Wearing a Work of Art: Canali

When I don’t have garments made for me, I rely on a few tried and true brands that are very well-made and fit me well. When I tried on my first Canali suit, I smiled. As Franco slipped the suit coat over my shoulders, he, too, smiled. “Canali,” he said “makes you look like the athlete you once were.”

It was easy to overlook the back-handed compliment. He was right. After a few tailoring tweaks and a tan, I wore that suit to have my driver’s license picture taken. It remains one of the best photos of me ever.

Every time I wear that suit I get compliments, even though its cut is now out of fashion, and I feel great. That’s a fit and feeling that I crave now that I’ve entered my middle age. A luxury, an Italian suit, has become a necessity.  Which makes me want to try Canali’s more casual lines. As we become a more casual society, more and more men need help with what I call “the middle ground,” dressing well, informally. Why wouldn’t you turn to the masters of smart casual — the Italians?

I frequently travel with a navy Kei Blazer, it’s unconstructed, which makes it feel like a sweater, but keeps things smart. This season, as I experiment with a limited palette of pale colors, I would choose Canali’s “Ash Blue Linen and Silk Kei Blazer.”

The hot weather has me thinking almost exclusively of cream, white and beige trousers. Casual chinos in a cotton and silk blend sound like my favorite sort of low-key luxury.

Since the heat makes me ruin silk ties, I opt for an open collar. Rather than the expected polo, why not add a floral motif and a full buttoning placket?

And for the all-American touch — blue suede shoes. (Although rather more elegantly interpreted as a driving moccasin.)

“One should either be a work of art, or wear a work of art.” said the Wilde one. Why choose between the two? Especially when we have elegant interpreters of smart casual like Canali to clothe us.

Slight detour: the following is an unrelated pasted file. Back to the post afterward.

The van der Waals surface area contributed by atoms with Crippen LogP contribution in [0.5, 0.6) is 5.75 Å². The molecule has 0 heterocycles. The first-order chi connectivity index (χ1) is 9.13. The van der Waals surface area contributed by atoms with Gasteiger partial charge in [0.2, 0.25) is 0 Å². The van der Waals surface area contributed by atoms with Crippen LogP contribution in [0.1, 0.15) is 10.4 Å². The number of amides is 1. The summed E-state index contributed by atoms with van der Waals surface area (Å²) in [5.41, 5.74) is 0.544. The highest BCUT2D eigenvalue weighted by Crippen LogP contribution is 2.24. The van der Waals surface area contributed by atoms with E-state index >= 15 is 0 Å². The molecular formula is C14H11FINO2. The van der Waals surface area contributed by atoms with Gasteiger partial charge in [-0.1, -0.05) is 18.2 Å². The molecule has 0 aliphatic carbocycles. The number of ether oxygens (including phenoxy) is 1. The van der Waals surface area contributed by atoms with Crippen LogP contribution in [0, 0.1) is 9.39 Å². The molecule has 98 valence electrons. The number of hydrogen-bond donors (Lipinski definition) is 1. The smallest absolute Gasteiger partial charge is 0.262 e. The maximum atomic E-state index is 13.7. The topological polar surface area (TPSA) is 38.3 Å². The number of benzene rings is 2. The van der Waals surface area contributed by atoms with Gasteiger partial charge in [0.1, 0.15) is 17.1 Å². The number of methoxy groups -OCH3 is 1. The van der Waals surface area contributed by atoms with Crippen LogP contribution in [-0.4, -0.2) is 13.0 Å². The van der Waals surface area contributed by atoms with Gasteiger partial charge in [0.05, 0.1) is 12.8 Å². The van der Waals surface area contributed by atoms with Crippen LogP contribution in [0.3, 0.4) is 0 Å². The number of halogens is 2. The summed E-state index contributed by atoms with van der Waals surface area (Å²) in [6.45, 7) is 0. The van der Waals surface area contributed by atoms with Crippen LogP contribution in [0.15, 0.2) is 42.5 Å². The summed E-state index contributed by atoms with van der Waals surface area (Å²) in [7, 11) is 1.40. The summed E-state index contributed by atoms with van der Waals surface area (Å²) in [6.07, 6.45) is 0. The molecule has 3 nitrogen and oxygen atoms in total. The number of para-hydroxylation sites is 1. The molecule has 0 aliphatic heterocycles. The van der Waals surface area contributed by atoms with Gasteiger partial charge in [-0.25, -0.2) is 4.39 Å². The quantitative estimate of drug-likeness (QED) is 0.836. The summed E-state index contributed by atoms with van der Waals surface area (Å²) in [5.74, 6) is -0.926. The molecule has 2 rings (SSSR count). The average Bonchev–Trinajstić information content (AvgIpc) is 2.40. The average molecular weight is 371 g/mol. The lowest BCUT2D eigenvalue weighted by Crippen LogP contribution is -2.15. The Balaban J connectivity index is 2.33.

(N.B. this post was written in collaboration with Canali.com. But only because I believe in the quality and wearability of this very storied Italian brand.)

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Everything Old is New Again.

A quick perusal of runway photos and the newest items at Mr. Porter tells me that the pleated trouser is back! It makes sense. The original skinny jeans hipsters are a bit older, and those who have to dress in something more than “athlesiure sweatrousers” still want to feel comfortable.

The good news, for those of you shuddering at the thought of a full-on triple-pleat, balloon-legged revival, is that the cut of these trousers is more modest and perhaps, influenced by the well-tailored silhouettes of the immediate past.

Remember that the key to wearing a fuller-ish cut trouser is to combine it with a more tailored blazer and shirt, or sweater, and an appropriate shoe. Happy days are here again!

Pleats and a classic look done right!

From TheStyleForum.@TheNordicFit’sBucket

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Write, Beautifully.

The aesthetic movement of the late 1800’s held that all the objects which surround us should be beautiful and functional. Probably in that order. After all, the aesthete required that all his senses be entertained. It is a seductive philosophy.

Yesterday, Mrs. E. became a demi-centarian in her own inimitable way. And, as usual, she gave me only an offhand “I’m really enamoured of mechanical pencils at the moment” comment when asked about her gift. So, I made sure to get her a mechanical pencil. (Fear not, dear reader, something much more sparkly also arrived.)

When it comes to mechanical pencils, it is function which normally follows form. And form is frequently dictated by comfort. Writing in longhand is a physical as much as a mental act.

But, who’s to say that something as pedestrian as the pencil can’t be a work of art? Especially if it is crafted by Caran d’Ache. Add engraved initials and you have a personalized work of art with which to create your own works of art.

I carry a far less expensive, but every bit as satisfying to write with, ballpoint version of their classic 849. Pick one up here.

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